An LCD without the absorbing polarizer 12 may have some advantages and disadvantages, as described below.

Generally, absorbing polarizers show higher polarization efficiency than reflective polarizers. Therefore, an LCD incorporating an absorbing polarizer 12 can display images more vividly than the LCD without the absorbing polarizer 12. However, omitting the absorbing polarizer 12 may simplify the manufacturing process and reduce manufacturing cost.

Therefore, it may be preferable to employ the absorbing polarizer 12 in LCDs requiring higher display quality, and to omit the absorbing polarizer 12 in LCDs requiring lower manufacturing cost.

FIG. 10 shows the polarization states of light in the LCD of FIG. 9. The polarization states of light shown in FIG. 10 are equivalent to that of FIG. 8, except that the absorbing polarizer 12 is omitted.

FIG. 11 is a perspective view of an exemplary reflective polarizer according to an embodiment of the present invention.

Referring to FIG. 11, a reflective polarizer 13 comprises a substrate 13-2 and a plurality of metal lines 13-1 that are formed on a surface of the substrate 13-2 to be substantially parallel to each other. An interval between the two adjacent metal lines 13-1 is significantly narrower than a wavelength of the visible light generated by the backlight unit 500. In this case, the reflective polarizer 13 reflects light that is polarized parallel to the metal lines 13-1 and transmits light that is polarized perpendicular to the metal lines 13-1. The substrate 13-2 comprises glass or plastic, and the metal lines 13-1 comprise a reflective metal such Al.

In this embodiment, the optical retarder 14 is disposed under the reflective polarizer 13 even though it is not shown in FIG. 11. Alternatively, the reflective polarizer and optical retarder can be integrally formed as shown in FIG. 12 and FIG. 13.

FIG. 12 and FIG. 13 are cross-sectional views of modified reflective polarizers according to other embodiments of the present invention.

Referring to FIG. 12, a reflective polarizer 15 comprises a substrate 15-1, a plurality of metal lines 15-2 formed on a surface of the substrate 15-1, and an optical retardation film 15-3 formed on the metal lines 15-2. In this structure, the metal lines 15-2 and the optical retardation film 15-3 are preferably configured in the same pattern. In this example, the metal lines 15-2 and the optical retardation film 15-3 can be simultaneously patterned in a single process in order to simplify the manufacturing process. The optical retardation film 15-3 may be obtained by curing LC molecules. A photosensitive alignment layer may be coated on the substrate 15-1 and then exposed to light to form an alignment axis. After the formation of the alignment axis, LC molecules are coated thereon and then cured, so that an optical retardation film 15-3 is completed on the reflected polarizer. A thickness of the optical retardation film 15-3 thus formed does not exceed 1 μm. In contrast with the film 15-3, a thickness of a separate optical retarder 14, as shown in FIG. 9, is in the range from 60 μm to 80 μm including a thickness of an adhesive used. Accordingly, the optical retardation film 15-3 may be significantly thinner than the optical retarder 14. The optical retardation film 15-3 has a slow axis and a fast axis. In this embodiment, it is preferable that either of the two axes is formed at 45 to the metal lines 15-2.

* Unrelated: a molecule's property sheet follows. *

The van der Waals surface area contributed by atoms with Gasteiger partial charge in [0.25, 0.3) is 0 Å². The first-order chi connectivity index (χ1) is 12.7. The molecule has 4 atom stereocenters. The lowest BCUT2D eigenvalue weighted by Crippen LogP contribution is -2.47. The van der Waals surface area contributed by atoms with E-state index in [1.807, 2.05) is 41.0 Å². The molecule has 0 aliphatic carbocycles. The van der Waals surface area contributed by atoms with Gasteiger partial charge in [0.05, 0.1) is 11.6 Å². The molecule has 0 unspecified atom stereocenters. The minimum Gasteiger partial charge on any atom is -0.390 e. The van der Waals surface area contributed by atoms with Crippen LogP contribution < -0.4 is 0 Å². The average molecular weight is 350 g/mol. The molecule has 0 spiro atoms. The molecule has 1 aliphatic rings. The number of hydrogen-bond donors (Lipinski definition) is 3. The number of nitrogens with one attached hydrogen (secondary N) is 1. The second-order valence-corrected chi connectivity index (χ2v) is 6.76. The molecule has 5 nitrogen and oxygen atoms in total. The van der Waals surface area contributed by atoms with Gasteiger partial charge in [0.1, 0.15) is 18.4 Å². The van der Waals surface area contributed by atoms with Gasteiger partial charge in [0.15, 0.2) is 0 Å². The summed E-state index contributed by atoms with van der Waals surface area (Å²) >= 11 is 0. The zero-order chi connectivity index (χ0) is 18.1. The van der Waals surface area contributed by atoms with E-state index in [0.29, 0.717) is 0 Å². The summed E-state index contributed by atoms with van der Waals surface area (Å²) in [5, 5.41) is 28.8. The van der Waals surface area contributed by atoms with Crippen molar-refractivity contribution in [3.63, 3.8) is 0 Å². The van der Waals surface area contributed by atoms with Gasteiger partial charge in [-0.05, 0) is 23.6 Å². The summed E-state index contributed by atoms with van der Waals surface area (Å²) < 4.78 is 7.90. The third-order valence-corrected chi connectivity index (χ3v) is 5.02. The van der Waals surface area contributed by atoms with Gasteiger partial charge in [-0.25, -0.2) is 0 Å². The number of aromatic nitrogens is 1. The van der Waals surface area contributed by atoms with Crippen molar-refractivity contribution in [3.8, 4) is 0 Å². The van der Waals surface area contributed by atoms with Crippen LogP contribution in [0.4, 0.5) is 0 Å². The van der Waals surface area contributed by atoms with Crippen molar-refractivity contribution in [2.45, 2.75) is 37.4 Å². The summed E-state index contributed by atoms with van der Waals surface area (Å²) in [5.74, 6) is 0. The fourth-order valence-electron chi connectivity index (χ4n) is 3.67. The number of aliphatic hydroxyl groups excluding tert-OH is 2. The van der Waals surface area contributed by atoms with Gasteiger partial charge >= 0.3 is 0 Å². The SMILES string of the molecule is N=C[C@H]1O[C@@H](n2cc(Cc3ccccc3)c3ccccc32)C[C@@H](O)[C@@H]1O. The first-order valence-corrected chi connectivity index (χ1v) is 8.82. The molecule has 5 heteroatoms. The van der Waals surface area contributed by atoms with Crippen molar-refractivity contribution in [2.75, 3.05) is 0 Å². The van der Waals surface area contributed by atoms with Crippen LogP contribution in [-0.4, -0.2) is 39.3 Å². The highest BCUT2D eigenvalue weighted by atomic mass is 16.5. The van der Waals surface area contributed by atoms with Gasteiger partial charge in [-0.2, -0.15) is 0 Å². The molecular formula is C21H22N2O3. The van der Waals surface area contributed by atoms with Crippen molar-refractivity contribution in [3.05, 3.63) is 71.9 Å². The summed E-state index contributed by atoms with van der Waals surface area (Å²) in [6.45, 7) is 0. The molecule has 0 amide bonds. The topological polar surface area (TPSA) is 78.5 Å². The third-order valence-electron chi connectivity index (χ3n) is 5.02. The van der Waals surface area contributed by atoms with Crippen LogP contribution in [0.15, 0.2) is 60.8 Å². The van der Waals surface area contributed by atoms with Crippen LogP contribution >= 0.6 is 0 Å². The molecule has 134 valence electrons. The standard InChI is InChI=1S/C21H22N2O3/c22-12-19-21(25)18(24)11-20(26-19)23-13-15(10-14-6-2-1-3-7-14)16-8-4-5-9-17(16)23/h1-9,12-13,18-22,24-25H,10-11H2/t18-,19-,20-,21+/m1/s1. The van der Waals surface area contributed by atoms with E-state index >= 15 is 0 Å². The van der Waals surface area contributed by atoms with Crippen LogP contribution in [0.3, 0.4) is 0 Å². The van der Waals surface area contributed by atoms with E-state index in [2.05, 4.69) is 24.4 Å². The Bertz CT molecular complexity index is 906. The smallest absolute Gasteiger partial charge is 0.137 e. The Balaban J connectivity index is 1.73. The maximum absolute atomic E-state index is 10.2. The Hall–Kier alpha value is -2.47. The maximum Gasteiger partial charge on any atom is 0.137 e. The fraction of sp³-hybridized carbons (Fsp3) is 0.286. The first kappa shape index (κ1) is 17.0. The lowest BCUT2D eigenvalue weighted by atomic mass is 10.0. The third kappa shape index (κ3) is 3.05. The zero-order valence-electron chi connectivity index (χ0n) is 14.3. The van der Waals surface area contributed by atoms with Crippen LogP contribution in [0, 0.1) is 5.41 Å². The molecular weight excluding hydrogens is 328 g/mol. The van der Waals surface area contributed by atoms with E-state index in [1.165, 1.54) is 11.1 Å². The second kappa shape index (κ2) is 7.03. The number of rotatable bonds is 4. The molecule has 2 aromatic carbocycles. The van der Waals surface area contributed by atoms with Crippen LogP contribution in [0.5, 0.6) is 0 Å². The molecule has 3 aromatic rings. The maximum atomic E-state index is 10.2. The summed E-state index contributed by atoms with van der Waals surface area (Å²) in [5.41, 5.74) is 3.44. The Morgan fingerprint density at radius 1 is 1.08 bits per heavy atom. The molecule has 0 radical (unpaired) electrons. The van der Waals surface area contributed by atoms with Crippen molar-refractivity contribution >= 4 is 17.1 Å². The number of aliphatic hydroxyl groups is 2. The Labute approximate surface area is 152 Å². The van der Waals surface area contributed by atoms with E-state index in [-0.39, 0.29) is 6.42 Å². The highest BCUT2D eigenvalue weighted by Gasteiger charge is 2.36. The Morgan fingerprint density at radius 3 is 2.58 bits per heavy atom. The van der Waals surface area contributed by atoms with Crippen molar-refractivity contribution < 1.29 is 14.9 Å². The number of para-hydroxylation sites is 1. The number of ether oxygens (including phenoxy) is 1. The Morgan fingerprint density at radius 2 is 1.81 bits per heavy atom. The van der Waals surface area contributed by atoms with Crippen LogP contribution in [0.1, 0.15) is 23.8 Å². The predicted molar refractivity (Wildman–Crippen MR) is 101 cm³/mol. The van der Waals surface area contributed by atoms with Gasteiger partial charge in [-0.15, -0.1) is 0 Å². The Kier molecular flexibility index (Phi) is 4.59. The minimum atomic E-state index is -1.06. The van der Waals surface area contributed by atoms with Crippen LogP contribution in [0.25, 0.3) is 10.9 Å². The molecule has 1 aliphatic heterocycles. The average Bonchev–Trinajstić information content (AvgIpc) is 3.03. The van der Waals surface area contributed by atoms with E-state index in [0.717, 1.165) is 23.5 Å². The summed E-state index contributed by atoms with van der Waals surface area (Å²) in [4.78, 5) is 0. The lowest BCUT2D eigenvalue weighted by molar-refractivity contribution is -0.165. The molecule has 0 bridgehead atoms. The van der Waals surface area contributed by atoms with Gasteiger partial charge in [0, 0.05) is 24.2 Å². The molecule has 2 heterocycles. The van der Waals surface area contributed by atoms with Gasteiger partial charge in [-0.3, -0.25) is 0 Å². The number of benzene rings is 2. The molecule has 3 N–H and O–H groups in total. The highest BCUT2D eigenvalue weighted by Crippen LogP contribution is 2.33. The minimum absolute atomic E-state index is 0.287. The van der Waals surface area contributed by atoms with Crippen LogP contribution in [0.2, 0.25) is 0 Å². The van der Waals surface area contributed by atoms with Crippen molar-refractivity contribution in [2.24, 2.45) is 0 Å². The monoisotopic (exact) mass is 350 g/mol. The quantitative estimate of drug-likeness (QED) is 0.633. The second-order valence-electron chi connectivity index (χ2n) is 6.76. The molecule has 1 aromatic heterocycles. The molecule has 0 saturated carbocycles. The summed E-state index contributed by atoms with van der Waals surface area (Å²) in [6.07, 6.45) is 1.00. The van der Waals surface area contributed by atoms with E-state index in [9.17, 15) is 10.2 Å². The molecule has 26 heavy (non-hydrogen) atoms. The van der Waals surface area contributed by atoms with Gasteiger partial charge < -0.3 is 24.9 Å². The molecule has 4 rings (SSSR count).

FIG. 13 shows another reflective polarizer 15. This reflective polarizer 15 comprises a substrate 15-1, an optical retardation film 15-3 formed on a surface of the substrate 15-1, and a plurality of metal lines 15-2 formed on the optical retardation film 15-3.

In the above-illustrated embodiments of the present invention, the common electrode 270 is formed in the common electrode panel 200. However, the present invention is also applicable to other embodiments in which the common electrode and pixel electrodes are formed in the same panel.

In accordance with the present invention, the reflective polarizer and optical retarder are provided between the absorbing polarizer and the backlight unit, as described above. This structure can recycle light that would ordinarily be absorbed by the absorbing polarizer in the conventional LCDs to be used for the display. As a result, light efficiency and display luminance of the LCD may be improved.

The present invention should not be considered limited to the particular examples described above, but rather should be understood to cover all aspects of the invention as set out in the attached claims. Various modifications, equivalent processes, as well as numerous structures to which the present invention may be applicable will be readily apparent to those of skill in the art to which the present invention is directed upon review of the instant specification.

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Classifications
U.S. Classification349/96, 349/113, 349/117
International ClassificationG02F1/1335
Cooperative ClassificationG02F2203/01, G02F2203/09, G02F2001/133541, G02F1/13362
European ClassificationG02F1/1336P